The more I write, the more fascinated I become with the topic of willpower. I can write about sleep, super-foods, and social skills for days, but the response from my readers and clients is always the same:
I hate that response.
“If you “know” then why are you still watching TV, skipping workouts, and pounding Doritos like they’re vitamins?”
Well, it’s because “knowing” is not the issue. It’s not so simple. We all know we should eat more broccoli and less hot dogs wrapped in cheese. We know we should floss. We know to put 10% of our paycheck in a Roth IRA, yet we rarely implement that knowledge.
I mean, I am a personal trainer and a blogger who teaches health and self-improvement and just this weekend I found myself at a diner at 3am, after spending too much money at the bar, ordering mozzarella sticks and curly fries (which were awesome).
It’s not easy to be perfect, and sometimes it’s awesome to be imperfect; I had a blast at the bar, and the curly fries were FIRE.
But what can we do to help avoid finding ourselves at the diner at 3am ordering mozzarella sticks? Fine, maybe that’s just me, but don’t pretend like you’re flawless. Whether you are a sucker for cheesecakes, a couch potato, or can’t muster up the will to save some cash, there are things that we all “know” yet don’t actually do.
So here are 3 tools I stole from Kelly McGonigal’s book, The Willpower Instinct (one of my favorites) to help us both out.
1. Focus on “I Want” Power
When you are in the heat of the moment, your focus is absorbed by the temptation in front of you. We forget about the big picture. When the movie theater is lofting that delicious smell of popcorn, our six pack goals dwindle. When that alarm goes off at 5am, all of a sudden the bed is the perfect temperature and comfort level.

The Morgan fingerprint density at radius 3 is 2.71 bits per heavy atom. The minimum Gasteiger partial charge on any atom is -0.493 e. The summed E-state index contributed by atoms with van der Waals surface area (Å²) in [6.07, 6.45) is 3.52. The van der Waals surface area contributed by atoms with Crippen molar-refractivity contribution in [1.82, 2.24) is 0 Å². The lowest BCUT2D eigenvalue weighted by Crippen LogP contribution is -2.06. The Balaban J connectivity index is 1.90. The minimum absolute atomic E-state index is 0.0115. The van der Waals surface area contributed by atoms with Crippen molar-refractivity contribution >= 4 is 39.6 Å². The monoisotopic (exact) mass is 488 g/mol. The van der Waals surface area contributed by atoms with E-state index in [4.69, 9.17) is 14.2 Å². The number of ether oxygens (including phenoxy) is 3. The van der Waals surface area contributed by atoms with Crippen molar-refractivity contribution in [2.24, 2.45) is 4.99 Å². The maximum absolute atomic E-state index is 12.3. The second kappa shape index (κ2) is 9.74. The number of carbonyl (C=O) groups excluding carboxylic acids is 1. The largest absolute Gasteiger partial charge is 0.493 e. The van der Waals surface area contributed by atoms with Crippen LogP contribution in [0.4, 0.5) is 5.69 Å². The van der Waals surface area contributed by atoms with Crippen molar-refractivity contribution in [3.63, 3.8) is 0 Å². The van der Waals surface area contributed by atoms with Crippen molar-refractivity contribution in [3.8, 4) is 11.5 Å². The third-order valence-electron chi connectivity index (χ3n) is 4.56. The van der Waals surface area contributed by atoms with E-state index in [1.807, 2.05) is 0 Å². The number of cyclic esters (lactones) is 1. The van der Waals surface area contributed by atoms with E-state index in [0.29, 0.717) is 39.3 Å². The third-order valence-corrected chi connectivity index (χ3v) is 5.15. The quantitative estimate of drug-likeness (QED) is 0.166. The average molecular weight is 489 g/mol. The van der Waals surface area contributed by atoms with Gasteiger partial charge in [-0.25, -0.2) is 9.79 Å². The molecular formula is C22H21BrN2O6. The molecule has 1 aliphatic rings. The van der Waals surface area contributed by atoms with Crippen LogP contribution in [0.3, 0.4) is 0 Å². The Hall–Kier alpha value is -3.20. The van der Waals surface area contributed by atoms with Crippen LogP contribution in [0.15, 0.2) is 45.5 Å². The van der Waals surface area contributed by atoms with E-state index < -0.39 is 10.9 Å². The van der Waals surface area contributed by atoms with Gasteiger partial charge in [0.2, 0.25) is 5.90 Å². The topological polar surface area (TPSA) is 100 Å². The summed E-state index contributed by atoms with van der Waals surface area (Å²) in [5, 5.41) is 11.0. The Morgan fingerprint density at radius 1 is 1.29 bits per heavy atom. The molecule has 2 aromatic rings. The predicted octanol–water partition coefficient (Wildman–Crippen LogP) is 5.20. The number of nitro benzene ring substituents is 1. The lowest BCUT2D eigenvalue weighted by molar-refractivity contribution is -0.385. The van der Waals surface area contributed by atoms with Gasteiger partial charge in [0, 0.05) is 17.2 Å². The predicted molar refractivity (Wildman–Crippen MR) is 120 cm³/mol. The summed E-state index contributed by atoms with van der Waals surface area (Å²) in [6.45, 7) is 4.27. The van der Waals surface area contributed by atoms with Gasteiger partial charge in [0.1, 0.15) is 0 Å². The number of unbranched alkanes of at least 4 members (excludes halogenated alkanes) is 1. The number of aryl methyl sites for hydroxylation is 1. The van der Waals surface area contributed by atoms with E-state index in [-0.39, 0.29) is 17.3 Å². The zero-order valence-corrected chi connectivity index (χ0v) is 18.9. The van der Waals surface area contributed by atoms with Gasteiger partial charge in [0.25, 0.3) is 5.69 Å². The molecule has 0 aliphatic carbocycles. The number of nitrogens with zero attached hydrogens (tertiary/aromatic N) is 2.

In these moments, we need to bring our bigger picture goals to the front of our mind. This is what McGonigal calls “I Want” Power. The ability to focus on what we truly want can give us that push to walk by the popcorn counter or get our ass out of bed. Do you want to sleep an extra hour or achieve your dreams so you can eventually quit your day job? Do you want a shredded six pack or do 30 minutes of buttery-salty-happiness? Take a second to pause and reflect before making that decision, and keep your true desires at the front of your mind.
2. Slow Down Your Breathing
Set a timer for a minute, and focus on your breathing.
How many breaths did you take? Now, try it again and slow it down. How many breaths did you take this time? Now, slow it down even more.
McGonigal says try to take only 4-6 breaths in a minute. When you do this you increase your heart rate variability (HRV), which is a good indicator of willpower.
Those with higher HRV are better at “ignoring distractions, delaying gratification, dealing with stress, and are more resilient.”
Recovering alcoholics, whoes HRV increased when they saw a drink, were much less likely to relapse. Whereas those whose HRV went down when they saw a drink were much more likely to fall back into their old drinking habits.
Try slowing down your breathing in those tough moments of temptation.
3. Eliminate Distractions
Stanford Professor of Marketing, Baba Shiv, says people who are distracted are more likely to give into temptations.
You are more likely to succumb to your in-the-moment cravings if you are surrounded by a bunch of bells-and-whistles.
The more distractions you can eliminate when making willpower decisions the better off you’ll be. If you’re on Twitter and texting your bff while deciding where to eat it’s very likely you’ll end up with a pizza on your coffee table. If you’re Facebook-ing while online shopping you’re much less likely to allocate money to that savings account and put it towards Amazon prime.
How can you eliminate the noise when making willpower decisions?
What strategies do you use to get out of bed and skip out on the 3am diner sessions? Let me know in the comments below.